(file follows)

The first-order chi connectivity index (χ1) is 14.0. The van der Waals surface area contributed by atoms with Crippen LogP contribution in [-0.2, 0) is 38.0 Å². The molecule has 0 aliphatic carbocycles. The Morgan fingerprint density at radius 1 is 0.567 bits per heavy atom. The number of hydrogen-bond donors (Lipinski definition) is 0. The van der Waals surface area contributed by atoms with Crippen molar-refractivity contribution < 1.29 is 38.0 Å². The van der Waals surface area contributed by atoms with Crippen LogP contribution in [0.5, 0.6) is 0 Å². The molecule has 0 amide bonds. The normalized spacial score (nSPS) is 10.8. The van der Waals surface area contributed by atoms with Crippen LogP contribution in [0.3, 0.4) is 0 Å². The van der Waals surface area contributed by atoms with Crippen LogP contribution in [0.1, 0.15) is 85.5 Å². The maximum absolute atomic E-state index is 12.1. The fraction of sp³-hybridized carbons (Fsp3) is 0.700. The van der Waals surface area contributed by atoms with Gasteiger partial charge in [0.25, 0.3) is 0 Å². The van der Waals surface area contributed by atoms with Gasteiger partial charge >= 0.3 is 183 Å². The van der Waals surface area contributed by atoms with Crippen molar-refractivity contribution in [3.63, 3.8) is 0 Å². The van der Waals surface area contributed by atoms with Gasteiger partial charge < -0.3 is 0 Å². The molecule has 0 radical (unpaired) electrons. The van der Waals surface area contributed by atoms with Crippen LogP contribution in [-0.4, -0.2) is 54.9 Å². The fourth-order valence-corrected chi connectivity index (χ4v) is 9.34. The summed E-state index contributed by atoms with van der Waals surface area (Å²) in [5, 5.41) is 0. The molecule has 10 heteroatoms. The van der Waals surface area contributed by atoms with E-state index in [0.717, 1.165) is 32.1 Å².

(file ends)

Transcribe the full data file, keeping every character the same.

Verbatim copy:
The first-order chi connectivity index (χ1) is 14.0. The van der Waals surface area contributed by atoms with Crippen LogP contribution in [-0.2, 0) is 38.0 Å². The molecule has 0 aliphatic carbocycles. The Morgan fingerprint density at radius 1 is 0.567 bits per heavy atom. The number of hydrogen-bond donors (Lipinski definition) is 0. The van der Waals surface area contributed by atoms with Crippen molar-refractivity contribution < 1.29 is 38.0 Å². The van der Waals surface area contributed by atoms with Crippen LogP contribution in [0.5, 0.6) is 0 Å². The molecule has 0 amide bonds. The normalized spacial score (nSPS) is 10.8. The van der Waals surface area contributed by atoms with Crippen LogP contribution in [0.3, 0.4) is 0 Å². The van der Waals surface area contributed by atoms with Crippen LogP contribution in [0.1, 0.15) is 85.5 Å². The maximum absolute atomic E-state index is 12.1. The fraction of sp³-hybridized carbons (Fsp3) is 0.700. The van der Waals surface area contributed by atoms with Gasteiger partial charge in [0.25, 0.3) is 0 Å². The van der Waals surface area contributed by atoms with Gasteiger partial charge >= 0.3 is 183 Å². The van der Waals surface area contributed by atoms with Crippen molar-refractivity contribution in [3.63, 3.8) is 0 Å². The van der Waals surface area contributed by atoms with Gasteiger partial charge < -0.3 is 0 Å². The molecule has 0 radical (unpaired) electrons. The van der Waals surface area contributed by atoms with Crippen LogP contribution in [-0.4, -0.2) is 54.9 Å². The fourth-order valence-corrected chi connectivity index (χ4v) is 9.34. The summed E-state index contributed by atoms with van der Waals surface area (Å²) in [5, 5.41) is 0. The molecule has 10 heteroatoms. The van der Waals surface area contributed by atoms with E-state index in [0.717, 1.165) is 32.1 Å².